Food‐basket intervention to reduce micronutrient deficiencies among Maasai‐pregnant women in Tanzania

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Food‐basket intervention to reduce micronutrient deficiencies among Maasai‐pregnant women in Tanzania: a quasi‐experimental study

Mshanga et al., JHND Early ViewUnknown.jpeg

Background

Micronutrients comprised of vitamin and mineral nutrients that are needed during pregnancy for foetal growth, development and maturation, as well as for reducing/preventing maternal complications. However, micronutrient‐rich foods (vegetables and fruits) are lacking in the Ngorongoro Conservation Area as a result of restrictions on cultivation in conservation areas and the unavailability of vegetables and fruits in local markets. The present study introduced a food basket intervention and assessed the effectiveness of the food baskets with respect to addressing anaemia, vitamin A and iron deficiencies among pregnant Maasai women within the Ngorongoro Conservation Area.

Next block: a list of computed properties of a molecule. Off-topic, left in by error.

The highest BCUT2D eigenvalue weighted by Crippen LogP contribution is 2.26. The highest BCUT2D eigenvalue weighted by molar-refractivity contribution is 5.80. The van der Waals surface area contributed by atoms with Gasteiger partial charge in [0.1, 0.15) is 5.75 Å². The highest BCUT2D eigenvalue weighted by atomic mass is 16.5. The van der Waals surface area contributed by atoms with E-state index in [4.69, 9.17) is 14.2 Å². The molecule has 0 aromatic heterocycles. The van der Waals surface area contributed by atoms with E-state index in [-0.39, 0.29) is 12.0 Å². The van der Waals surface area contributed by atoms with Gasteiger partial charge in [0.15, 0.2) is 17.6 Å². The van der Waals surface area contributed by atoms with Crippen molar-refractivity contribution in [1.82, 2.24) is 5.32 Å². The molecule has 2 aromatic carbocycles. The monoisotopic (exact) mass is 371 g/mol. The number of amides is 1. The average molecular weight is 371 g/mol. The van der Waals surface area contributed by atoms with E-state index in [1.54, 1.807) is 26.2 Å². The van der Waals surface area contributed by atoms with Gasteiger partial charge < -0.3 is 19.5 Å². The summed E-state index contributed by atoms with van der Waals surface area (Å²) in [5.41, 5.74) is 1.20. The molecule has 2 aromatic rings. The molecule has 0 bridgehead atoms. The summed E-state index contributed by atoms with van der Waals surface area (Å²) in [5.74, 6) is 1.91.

Methods

The quasi‐experimental study included Misigiyo ward as a control group (provided education only) and Olbalbal ward as an intervention group (provided food baskets and education). The study assessed haemoglobin, serum ferritin and retinol at baseline and during follow‐up. Haemoglobin, serum ferritin and retinol were quantitatively (duplicate) measured with HemoCue™ (HemoCue AB, Ängelholm, Sweden), Maglumi 800 (Snibe Diagnostic, Shenzhen, China) and vitamin A enzyme‐linked immunosorbent assay, respectively. Dependent and independent t‐tests were used to compare the micronutrient blood levels between and within the groups.

Results

The present study found a statistically significant increase in serum retinol (P < 0.001) in the intervention group compared to the control group; moreover, baseline serum retinol was positively associated with the follow‐up serum retinol, whereas baseline haemoglobin and serum ferritin were negatively associated.

Conclusions

The food basket intervention holds promise with repect to reducing micronutrient deficiency, especially in communities where micronutrient‐rich foods are scarce.

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